Northern shrimp are sensitive to temperature changes. The Gulf of Maine population, which is believed to be separate, is at the southern extent of the species range, which stretches around the sub-polar northern hemisphere. According to ASMFC, Northern shrimp in other areas of the world (Greenland, Flemish Cap, Grand Banks) have also seen decreasing trends in abundance and growth, “providing additional evidence that environmental conditions are impacting northern shrimp across their range.”
In addition to affecting when males turn female, temperature influences other aspects of shrimp life. Because they are a cold-adapted species, warmer water is generally negative. Warmer temperatures may result in later inshore migration, poor egg quality, earlier hatching, faster growth but lower survival, ultimately leading to fewer shrimp reaching harvestable size.
In contrast to the animals they represent and the livelihoods they affect, fisheries models are simple and formulaic. Chen’s job is to make them better, and try to get as close as possible to what happens out in the ocean. ASMFC had rejected an earlier version of the model developed in Chen’s lab because it did not include the effects of temperature. He and his students kept working on it.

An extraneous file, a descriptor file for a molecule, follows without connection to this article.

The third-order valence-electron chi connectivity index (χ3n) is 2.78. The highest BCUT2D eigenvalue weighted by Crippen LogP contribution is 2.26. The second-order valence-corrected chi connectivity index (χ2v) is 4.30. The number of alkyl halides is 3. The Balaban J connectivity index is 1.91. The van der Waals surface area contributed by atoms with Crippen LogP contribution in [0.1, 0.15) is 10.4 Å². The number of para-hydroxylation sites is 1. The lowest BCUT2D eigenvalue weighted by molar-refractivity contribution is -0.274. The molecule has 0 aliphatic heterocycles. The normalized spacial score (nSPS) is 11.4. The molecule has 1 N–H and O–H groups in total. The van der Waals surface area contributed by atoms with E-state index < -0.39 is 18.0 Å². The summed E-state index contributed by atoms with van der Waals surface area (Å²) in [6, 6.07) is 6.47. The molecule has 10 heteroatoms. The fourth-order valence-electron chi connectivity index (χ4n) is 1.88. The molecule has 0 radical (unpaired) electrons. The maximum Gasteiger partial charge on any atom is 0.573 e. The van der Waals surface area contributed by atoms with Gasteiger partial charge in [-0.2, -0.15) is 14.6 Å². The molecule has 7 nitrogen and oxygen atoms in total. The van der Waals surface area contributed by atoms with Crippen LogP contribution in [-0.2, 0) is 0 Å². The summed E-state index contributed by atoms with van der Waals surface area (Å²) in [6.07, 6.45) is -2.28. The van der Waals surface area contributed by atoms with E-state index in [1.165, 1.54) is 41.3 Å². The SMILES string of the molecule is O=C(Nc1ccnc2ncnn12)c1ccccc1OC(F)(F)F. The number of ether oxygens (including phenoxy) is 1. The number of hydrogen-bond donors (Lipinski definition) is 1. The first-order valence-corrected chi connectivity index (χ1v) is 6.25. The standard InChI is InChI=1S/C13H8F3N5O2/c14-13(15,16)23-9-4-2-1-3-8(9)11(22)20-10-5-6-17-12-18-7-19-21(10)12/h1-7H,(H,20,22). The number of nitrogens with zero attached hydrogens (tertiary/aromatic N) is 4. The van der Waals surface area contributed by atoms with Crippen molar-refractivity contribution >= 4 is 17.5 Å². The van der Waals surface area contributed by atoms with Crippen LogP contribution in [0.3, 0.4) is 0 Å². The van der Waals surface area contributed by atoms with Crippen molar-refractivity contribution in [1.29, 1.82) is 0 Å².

The new model incorporates some fifty different variables, including changes in length, sex, seasonal variations in growth and reproduction, predation, and fishing patterns. “The model aims to improve stock assessment by increasing biological realism in simulating key life history and fishery processes,” he wrote in the Canadian Journal of Fisheries and Aquatic Sciences with co-authors Cao and NOAA shrimp biologist Anne Richards. The research was funded by Maine Sea Grant and the Maine Department of Marine Resources, with additional funding from NOAA.
The model estimates the size of the shrimp population, as well as how many shrimp are of different lengths at the beginning of the fishing season. They tested the model using different scenarios, and found that temperature, seasons, and sex changes were important factors in a successful simulation. With these factors in place, they then tested the model against shrimp data from the last 30 years. The landings predicted by the model were almost identical to reported landings of shrimp. Past years of plenty were related to environmental conditions favorable for larval survival in the previous spring (cooler temperatures). Poor years, which have occurred recently, were explained by fishing pressure, declining populations of young shrimp, and high natural mortality.